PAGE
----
This is the story of a near-disaster with my brother’s wedding cake. Bro and FSIL had decided to serve a selection of mini desserts at their wedding as opposed to the usual multi-tiered cake. However, they wanted a small cake to do the traditional cutting and feeding with. I’m an amateur cake decorator, and they asked me if I would make a cake for them. I was honored but worried; I’m in California, the wedding was in New York, and I’d only have a couple of days to bake and decorate the cake while working around other wedding activities. I also knew I wasn’t going to have a lot of space to work with (I was utilizing a couple of tiny kitchens offered up by kind friends of the HC), so I wasn’t going to be able to roll out fondant or do anything super-fancy. I elected to decorate it fully with buttercream, which I work well with. I devised an art deco design (matching the wedding theme) using a technique called a Frozen Buttercream Transfer for the top, and planned beaded garlands and scrollwork on the sides.
Problem #1: My decorating kit is the size of a toolbox, and airplanes aren’t exactly welcoming about having pointy metal decorating tips on board. I threw a selection of decorating necessities into my suitcase, and ordered some other supplies to be shipped directly to my brother. Those supplies never arrived. I ended up sending my brother out to hunt down some things (as if he didn’t have enough to do) while I took time out from baking to find a kitchenware store and get what else I needed. Otherwise, I improvised.
Problem #2: Since there was no place at my hotel to keep the cake, the best man kindly offered to refrigerate it at his apartment and transport it to the venue the next day. Great! I had bought a nice plastic handled carrier to keep the cake in, so it wouldn’t be a problem for him to carry it.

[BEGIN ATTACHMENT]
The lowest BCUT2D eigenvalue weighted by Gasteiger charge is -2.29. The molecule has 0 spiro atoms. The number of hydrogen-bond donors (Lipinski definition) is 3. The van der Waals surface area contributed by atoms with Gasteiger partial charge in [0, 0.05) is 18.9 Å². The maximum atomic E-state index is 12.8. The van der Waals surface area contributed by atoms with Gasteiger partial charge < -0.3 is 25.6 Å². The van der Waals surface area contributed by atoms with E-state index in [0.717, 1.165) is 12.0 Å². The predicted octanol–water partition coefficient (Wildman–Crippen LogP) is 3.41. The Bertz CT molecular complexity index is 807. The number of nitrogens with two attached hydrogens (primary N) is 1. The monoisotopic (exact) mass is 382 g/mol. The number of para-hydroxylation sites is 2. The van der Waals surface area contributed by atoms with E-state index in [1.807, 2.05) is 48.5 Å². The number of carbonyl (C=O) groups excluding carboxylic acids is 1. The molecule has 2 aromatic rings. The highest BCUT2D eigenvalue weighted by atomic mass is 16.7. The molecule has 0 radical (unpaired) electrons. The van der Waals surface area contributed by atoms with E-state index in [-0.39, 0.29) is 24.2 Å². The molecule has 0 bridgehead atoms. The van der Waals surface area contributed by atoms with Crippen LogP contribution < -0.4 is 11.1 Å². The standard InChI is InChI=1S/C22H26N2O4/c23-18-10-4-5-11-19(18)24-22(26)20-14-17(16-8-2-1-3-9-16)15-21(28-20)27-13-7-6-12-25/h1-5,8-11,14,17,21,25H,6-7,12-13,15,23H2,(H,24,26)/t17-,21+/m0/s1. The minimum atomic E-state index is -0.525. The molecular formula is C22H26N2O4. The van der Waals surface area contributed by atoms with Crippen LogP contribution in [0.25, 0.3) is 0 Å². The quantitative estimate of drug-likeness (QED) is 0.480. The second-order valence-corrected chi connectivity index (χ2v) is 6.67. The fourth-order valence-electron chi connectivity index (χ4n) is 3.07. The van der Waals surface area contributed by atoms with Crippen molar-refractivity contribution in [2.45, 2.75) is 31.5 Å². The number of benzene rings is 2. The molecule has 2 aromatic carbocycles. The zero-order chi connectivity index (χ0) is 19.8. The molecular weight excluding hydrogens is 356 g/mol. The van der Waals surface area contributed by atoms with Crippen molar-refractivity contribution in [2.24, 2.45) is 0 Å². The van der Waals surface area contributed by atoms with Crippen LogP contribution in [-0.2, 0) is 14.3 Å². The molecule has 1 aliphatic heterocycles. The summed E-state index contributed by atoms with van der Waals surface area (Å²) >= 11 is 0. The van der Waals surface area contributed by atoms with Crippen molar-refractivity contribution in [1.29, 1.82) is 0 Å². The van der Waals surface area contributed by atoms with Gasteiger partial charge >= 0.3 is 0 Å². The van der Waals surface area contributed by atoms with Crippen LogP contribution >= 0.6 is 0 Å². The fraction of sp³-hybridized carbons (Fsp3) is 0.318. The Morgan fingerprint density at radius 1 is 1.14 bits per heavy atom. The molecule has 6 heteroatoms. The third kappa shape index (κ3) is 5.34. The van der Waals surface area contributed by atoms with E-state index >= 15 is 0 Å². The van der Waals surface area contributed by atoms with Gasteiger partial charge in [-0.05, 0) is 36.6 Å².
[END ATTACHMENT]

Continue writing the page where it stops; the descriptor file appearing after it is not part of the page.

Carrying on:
After the lovely ceremony, a staff member from the venue came up to me during the pre-reception cocktail hour and asked me if I’d made the cake. I said I did, and she told me hesitantly that it had been “damaged”. Seems the best man had brought the cake from Brooklyn to Times Square on the subway. The jostling plus the heat had caused the cake to slide around quite a bit. If I’d had any idea he would be doing that, I’d have happily given him cab fare! (Which I should have done anyway, but unfortunately I didn’t think of it at the time.)
Certain the cake was now a pile of crumbs, I followed the staff member into the venue’s kitchen to assess the damage. Thankfully, all that had happened was the frosting had slid off the sides. The top (which would have been impossible to fix) was mostly unscathed. Also thankfully, I had extra frosting to work with. My boyfriend had run up to our hotel room and gotten my supplies while I inspected the cake. So there I was in this tiny kitchen, with an apron tied over my nice dress, trying to stay out of the way of the staff while they prepared dinner as I fixed the cake as best I could. I barely remember what I did; I think I mostly added more scrollwork to cover up the bumps and dents where I’d had to re-apply the frosting.
I finished the patch job and the cake was taken out to be placed on display. Everyone seemed to like it, but I was secretly glad the room was dimly lit! I even managed to make a joke of it in my toast, saying I hoped any bumps in their marriage were as easily smoothed over as the ones in the cake had been. Bro and SIL loved the cake (and sent a very touching TY note), and that was all that mattered in the end. 0403-13
If Only Life Were As Easy To Refrost As A Cake
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